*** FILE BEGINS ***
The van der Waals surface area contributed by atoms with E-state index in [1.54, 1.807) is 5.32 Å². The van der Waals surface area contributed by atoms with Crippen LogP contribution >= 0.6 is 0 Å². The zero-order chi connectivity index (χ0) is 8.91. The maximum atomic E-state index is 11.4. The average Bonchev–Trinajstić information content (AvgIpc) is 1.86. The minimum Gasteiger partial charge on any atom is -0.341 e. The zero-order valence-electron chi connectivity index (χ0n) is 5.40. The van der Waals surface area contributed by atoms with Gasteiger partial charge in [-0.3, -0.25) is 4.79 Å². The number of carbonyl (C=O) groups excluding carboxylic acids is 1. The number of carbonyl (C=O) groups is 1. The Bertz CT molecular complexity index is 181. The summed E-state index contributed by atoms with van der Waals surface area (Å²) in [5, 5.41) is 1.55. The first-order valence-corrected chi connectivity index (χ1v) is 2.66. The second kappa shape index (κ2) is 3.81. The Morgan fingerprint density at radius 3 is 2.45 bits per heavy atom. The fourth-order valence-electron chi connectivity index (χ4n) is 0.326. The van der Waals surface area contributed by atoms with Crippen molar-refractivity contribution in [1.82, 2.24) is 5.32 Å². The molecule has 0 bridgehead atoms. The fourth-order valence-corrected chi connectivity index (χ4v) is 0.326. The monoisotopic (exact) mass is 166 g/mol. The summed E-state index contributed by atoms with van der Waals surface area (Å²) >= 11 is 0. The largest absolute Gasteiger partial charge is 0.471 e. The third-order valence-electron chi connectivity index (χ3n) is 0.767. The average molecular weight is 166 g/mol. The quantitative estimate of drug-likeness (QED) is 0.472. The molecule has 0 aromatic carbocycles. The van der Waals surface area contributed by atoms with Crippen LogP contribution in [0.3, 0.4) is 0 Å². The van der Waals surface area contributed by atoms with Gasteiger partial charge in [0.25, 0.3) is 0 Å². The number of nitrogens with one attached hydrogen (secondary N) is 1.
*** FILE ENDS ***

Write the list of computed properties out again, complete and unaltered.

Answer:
The van der Waals surface area contributed by atoms with E-state index in [1.54, 1.807) is 5.32 Å². The van der Waals surface area contributed by atoms with Crippen LogP contribution >= 0.6 is 0 Å². The zero-order chi connectivity index (χ0) is 8.91. The maximum atomic E-state index is 11.4. The average Bonchev–Trinajstić information content (AvgIpc) is 1.86. The minimum Gasteiger partial charge on any atom is -0.341 e. The zero-order valence-electron chi connectivity index (χ0n) is 5.40. The van der Waals surface area contributed by atoms with Gasteiger partial charge in [-0.3, -0.25) is 4.79 Å². The number of carbonyl (C=O) groups excluding carboxylic acids is 1. The number of carbonyl (C=O) groups is 1. The Bertz CT molecular complexity index is 181. The summed E-state index contributed by atoms with van der Waals surface area (Å²) in [5, 5.41) is 1.55. The first-order valence-corrected chi connectivity index (χ1v) is 2.66. The second kappa shape index (κ2) is 3.81. The Morgan fingerprint density at radius 3 is 2.45 bits per heavy atom. The fourth-order valence-electron chi connectivity index (χ4n) is 0.326. The van der Waals surface area contributed by atoms with Crippen molar-refractivity contribution in [1.82, 2.24) is 5.32 Å². The molecule has 0 bridgehead atoms. The fourth-order valence-corrected chi connectivity index (χ4v) is 0.326. The monoisotopic (exact) mass is 166 g/mol. The summed E-state index contributed by atoms with van der Waals surface area (Å²) >= 11 is 0. The largest absolute Gasteiger partial charge is 0.471 e. The third-order valence-electron chi connectivity index (χ3n) is 0.767. The average molecular weight is 166 g/mol. The quantitative estimate of drug-likeness (QED) is 0.472. The molecule has 0 aromatic carbocycles. The van der Waals surface area contributed by atoms with Crippen LogP contribution in [0.3, 0.4) is 0 Å². The van der Waals surface area contributed by atoms with Gasteiger partial charge in [0.25, 0.3) is 0 Å². The number of nitrogens with one attached hydrogen (secondary N) is 1.